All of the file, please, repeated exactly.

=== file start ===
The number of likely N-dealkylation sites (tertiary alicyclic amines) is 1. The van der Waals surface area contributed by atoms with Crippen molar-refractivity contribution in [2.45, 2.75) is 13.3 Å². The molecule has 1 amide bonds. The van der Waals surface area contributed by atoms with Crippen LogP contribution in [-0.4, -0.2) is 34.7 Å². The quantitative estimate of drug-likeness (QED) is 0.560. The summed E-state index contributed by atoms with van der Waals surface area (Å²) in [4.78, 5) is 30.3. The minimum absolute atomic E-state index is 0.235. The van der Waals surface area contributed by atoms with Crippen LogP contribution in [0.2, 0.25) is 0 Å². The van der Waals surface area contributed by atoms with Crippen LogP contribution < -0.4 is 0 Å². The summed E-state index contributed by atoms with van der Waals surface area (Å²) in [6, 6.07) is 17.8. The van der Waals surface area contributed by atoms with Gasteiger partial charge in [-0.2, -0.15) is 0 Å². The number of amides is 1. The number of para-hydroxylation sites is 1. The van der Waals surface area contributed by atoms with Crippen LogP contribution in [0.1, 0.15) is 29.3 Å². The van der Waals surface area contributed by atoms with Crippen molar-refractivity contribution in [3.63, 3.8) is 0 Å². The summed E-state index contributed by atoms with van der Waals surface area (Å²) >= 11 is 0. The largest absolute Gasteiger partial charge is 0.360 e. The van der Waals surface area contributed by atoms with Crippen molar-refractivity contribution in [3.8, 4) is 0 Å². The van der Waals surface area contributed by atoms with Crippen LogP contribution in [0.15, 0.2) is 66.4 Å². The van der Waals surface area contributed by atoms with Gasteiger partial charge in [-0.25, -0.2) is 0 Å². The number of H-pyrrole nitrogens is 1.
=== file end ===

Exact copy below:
The number of likely N-dealkylation sites (tertiary alicyclic amines) is 1. The van der Waals surface area contributed by atoms with Crippen molar-refractivity contribution in [2.45, 2.75) is 13.3 Å². The molecule has 1 amide bonds. The van der Waals surface area contributed by atoms with Crippen LogP contribution in [-0.4, -0.2) is 34.7 Å². The quantitative estimate of drug-likeness (QED) is 0.560. The summed E-state index contributed by atoms with van der Waals surface area (Å²) in [4.78, 5) is 30.3. The minimum absolute atomic E-state index is 0.235. The van der Waals surface area contributed by atoms with Crippen LogP contribution in [0.2, 0.25) is 0 Å². The van der Waals surface area contributed by atoms with Crippen LogP contribution < -0.4 is 0 Å². The summed E-state index contributed by atoms with van der Waals surface area (Å²) in [6, 6.07) is 17.8. The van der Waals surface area contributed by atoms with Gasteiger partial charge in [-0.2, -0.15) is 0 Å². The number of amides is 1. The number of para-hydroxylation sites is 1. The van der Waals surface area contributed by atoms with Crippen LogP contribution in [0.1, 0.15) is 29.3 Å². The van der Waals surface area contributed by atoms with Crippen molar-refractivity contribution in [3.63, 3.8) is 0 Å². The summed E-state index contributed by atoms with van der Waals surface area (Å²) >= 11 is 0. The largest absolute Gasteiger partial charge is 0.360 e. The van der Waals surface area contributed by atoms with Crippen molar-refractivity contribution in [3.8, 4) is 0 Å². The van der Waals surface area contributed by atoms with Crippen LogP contribution in [0.15, 0.2) is 66.4 Å². The van der Waals surface area contributed by atoms with Gasteiger partial charge in [-0.25, -0.2) is 0 Å². The number of H-pyrrole nitrogens is 1.